I’ve been thinking a lot about what Jon Becker recently called Regression to the Mode*, the penchant for education and educational technology to build its edifices based on what is done the most rather than what is done the best. Mostis not an effective metric for measurement, but it’s a heck of a bolster for the concept of best practices. Sal Khan films himself doing quadratic equations on a light board and now lecture capture is a billion-dollar industry. Faculty publish written materials and curriculum with a few web tools and a network of peers, and now Open Education has become synonymous with free and reduced-price textbooks (as well as being its own billion-dollar industry). And this is again not to sleight any work done with Khan Academy or OER (because this stuff is time-intensive), but I keep looking at the landscape of innovation in 2017 going into 2018 and thinking, Really? This is where we are and we are proud of this? We think this is the best we can do?
As a learner, I am hard-pressed to find much about education more boring than concept lectures and their accompaniment in textbook form. It’s especially frustrating because we have the technology to do so much more: Skunk Bear is an example of a much better way to do a content lecture, and the history of hypertext and multimedia writing shows the potential for a future of learning resources much more dynamic than open textbooks. Yet here we are, capturing every last umand ahin our lectures and celebrating that at least now when we bore our students with their learning supplement the ancillary boredom was free or reduced in cost. We can dream bigger, right?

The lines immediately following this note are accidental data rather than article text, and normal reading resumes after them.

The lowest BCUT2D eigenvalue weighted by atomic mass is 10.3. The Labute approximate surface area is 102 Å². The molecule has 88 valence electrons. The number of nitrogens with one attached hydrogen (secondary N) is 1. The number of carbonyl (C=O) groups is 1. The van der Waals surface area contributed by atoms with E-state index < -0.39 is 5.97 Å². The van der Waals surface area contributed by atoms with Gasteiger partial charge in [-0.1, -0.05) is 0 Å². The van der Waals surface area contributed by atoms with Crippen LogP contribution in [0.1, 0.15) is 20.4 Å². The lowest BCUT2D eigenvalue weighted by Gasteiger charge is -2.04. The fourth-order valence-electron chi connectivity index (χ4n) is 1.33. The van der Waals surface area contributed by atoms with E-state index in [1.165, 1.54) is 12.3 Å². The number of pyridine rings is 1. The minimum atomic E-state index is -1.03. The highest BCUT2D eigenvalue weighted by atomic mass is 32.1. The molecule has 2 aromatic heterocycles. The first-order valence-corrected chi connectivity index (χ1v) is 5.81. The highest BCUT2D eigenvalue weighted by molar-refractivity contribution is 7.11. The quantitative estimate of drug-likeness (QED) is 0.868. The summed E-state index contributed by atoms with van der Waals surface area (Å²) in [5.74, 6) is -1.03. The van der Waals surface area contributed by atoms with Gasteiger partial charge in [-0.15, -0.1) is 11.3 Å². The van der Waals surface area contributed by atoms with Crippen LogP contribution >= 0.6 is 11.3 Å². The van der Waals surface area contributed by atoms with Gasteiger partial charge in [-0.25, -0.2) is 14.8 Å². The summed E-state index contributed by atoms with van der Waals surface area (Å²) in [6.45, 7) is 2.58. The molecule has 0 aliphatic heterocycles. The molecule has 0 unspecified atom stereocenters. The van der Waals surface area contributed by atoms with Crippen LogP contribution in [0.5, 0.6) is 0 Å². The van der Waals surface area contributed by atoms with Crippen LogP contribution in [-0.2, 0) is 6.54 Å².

Our obsession with measurement is an impediment to anything of this scale — when our effort goes into ensuring the learning objective was recorded and performed upon to suitable summative outcome, the methodology in which to get the scores aligned focuses on systems to accompany the end-result analytics. Good luck convincing grant agencies and educational institutions to invest in something that is remarkably different and more expensive (amount of labor, amount of time, cost of labor, cost of production) than the status quo, while at the same time seeking to upend the status quo’s safe measurements. But if we subscribe to the notion of education as transformative, there has to be space to fall in love with things and not just show an ability to stave off content boredom for long enough to show competency. Otherwise we will have a whole bunch of best practices on fungal fruiting bodies and no one who cares.